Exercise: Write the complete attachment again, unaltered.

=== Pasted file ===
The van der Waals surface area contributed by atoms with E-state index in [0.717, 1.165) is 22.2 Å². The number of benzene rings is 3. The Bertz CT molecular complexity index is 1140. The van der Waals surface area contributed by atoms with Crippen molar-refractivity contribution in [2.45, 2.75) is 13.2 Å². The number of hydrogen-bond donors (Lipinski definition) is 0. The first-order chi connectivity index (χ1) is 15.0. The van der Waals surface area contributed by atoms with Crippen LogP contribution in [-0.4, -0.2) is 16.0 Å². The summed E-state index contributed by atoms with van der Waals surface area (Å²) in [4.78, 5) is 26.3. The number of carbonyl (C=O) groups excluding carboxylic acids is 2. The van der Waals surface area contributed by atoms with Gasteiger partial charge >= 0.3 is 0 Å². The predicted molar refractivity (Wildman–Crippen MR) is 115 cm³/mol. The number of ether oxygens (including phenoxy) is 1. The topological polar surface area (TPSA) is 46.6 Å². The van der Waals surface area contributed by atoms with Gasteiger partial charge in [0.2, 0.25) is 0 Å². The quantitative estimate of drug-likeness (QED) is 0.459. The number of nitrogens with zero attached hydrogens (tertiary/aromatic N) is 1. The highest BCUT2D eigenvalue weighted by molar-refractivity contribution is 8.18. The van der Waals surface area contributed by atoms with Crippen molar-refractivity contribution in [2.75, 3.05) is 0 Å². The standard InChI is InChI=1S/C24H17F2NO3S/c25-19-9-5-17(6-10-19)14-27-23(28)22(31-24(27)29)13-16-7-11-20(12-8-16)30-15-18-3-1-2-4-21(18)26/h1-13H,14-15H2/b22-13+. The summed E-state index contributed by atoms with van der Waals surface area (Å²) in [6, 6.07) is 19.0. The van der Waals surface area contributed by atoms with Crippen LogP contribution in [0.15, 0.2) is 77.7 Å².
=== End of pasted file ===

The van der Waals surface area contributed by atoms with E-state index in [0.717, 1.165) is 22.2 Å². The number of benzene rings is 3. The Bertz CT molecular complexity index is 1140. The van der Waals surface area contributed by atoms with Crippen molar-refractivity contribution in [2.45, 2.75) is 13.2 Å². The number of hydrogen-bond donors (Lipinski definition) is 0. The first-order chi connectivity index (χ1) is 15.0. The van der Waals surface area contributed by atoms with Crippen LogP contribution in [-0.4, -0.2) is 16.0 Å². The summed E-state index contributed by atoms with van der Waals surface area (Å²) in [4.78, 5) is 26.3. The number of carbonyl (C=O) groups excluding carboxylic acids is 2. The van der Waals surface area contributed by atoms with Gasteiger partial charge >= 0.3 is 0 Å². The predicted molar refractivity (Wildman–Crippen MR) is 115 cm³/mol. The number of ether oxygens (including phenoxy) is 1. The topological polar surface area (TPSA) is 46.6 Å². The van der Waals surface area contributed by atoms with Gasteiger partial charge in [0.2, 0.25) is 0 Å². The quantitative estimate of drug-likeness (QED) is 0.459. The number of nitrogens with zero attached hydrogens (tertiary/aromatic N) is 1. The highest BCUT2D eigenvalue weighted by molar-refractivity contribution is 8.18. The van der Waals surface area contributed by atoms with Crippen molar-refractivity contribution in [2.75, 3.05) is 0 Å². The standard InChI is InChI=1S/C24H17F2NO3S/c25-19-9-5-17(6-10-19)14-27-23(28)22(31-24(27)29)13-16-7-11-20(12-8-16)30-15-18-3-1-2-4-21(18)26/h1-13H,14-15H2/b22-13+. The summed E-state index contributed by atoms with van der Waals surface area (Å²) in [6, 6.07) is 19.0. The van der Waals surface area contributed by atoms with Crippen LogP contribution in [0.15, 0.2) is 77.7 Å².